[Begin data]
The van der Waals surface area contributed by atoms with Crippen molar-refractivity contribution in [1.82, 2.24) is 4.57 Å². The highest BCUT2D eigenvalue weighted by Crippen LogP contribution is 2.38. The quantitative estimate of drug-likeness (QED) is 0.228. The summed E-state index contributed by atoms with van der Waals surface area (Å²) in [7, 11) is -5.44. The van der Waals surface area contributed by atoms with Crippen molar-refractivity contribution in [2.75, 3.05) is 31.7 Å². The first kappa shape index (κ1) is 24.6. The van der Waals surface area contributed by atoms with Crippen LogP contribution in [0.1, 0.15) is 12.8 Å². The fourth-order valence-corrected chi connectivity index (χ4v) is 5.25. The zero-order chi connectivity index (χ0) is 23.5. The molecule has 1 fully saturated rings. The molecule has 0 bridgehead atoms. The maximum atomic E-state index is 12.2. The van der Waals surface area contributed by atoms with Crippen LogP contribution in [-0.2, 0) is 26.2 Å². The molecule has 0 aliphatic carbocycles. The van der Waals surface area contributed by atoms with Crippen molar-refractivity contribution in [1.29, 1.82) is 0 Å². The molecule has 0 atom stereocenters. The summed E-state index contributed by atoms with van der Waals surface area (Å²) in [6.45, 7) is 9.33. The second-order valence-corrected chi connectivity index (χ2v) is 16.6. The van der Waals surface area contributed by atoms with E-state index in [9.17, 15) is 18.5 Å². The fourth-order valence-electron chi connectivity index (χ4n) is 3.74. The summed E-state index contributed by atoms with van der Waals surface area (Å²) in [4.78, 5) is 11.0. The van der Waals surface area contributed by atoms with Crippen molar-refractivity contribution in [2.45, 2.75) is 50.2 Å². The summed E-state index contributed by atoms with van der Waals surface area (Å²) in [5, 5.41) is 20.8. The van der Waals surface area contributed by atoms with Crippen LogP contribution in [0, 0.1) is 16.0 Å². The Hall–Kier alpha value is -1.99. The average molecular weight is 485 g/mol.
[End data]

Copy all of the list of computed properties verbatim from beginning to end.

The van der Waals surface area contributed by atoms with Crippen molar-refractivity contribution in [1.82, 2.24) is 4.57 Å². The highest BCUT2D eigenvalue weighted by Crippen LogP contribution is 2.38. The quantitative estimate of drug-likeness (QED) is 0.228. The summed E-state index contributed by atoms with van der Waals surface area (Å²) in [7, 11) is -5.44. The van der Waals surface area contributed by atoms with Crippen molar-refractivity contribution in [2.75, 3.05) is 31.7 Å². The first kappa shape index (κ1) is 24.6. The van der Waals surface area contributed by atoms with Crippen LogP contribution in [0.1, 0.15) is 12.8 Å². The fourth-order valence-corrected chi connectivity index (χ4v) is 5.25. The zero-order chi connectivity index (χ0) is 23.5. The molecule has 1 fully saturated rings. The molecule has 0 bridgehead atoms. The maximum atomic E-state index is 12.2. The van der Waals surface area contributed by atoms with Crippen LogP contribution in [-0.2, 0) is 26.2 Å². The molecule has 0 aliphatic carbocycles. The van der Waals surface area contributed by atoms with Crippen molar-refractivity contribution in [1.29, 1.82) is 0 Å². The molecule has 0 atom stereocenters. The summed E-state index contributed by atoms with van der Waals surface area (Å²) in [6.45, 7) is 9.33. The second-order valence-corrected chi connectivity index (χ2v) is 16.6. The van der Waals surface area contributed by atoms with E-state index in [9.17, 15) is 18.5 Å². The fourth-order valence-electron chi connectivity index (χ4n) is 3.74. The summed E-state index contributed by atoms with van der Waals surface area (Å²) in [4.78, 5) is 11.0. The van der Waals surface area contributed by atoms with Crippen molar-refractivity contribution in [2.45, 2.75) is 50.2 Å². The summed E-state index contributed by atoms with van der Waals surface area (Å²) in [5, 5.41) is 20.8. The van der Waals surface area contributed by atoms with Crippen LogP contribution in [0, 0.1) is 16.0 Å². The Hall–Kier alpha value is -1.99. The average molecular weight is 485 g/mol.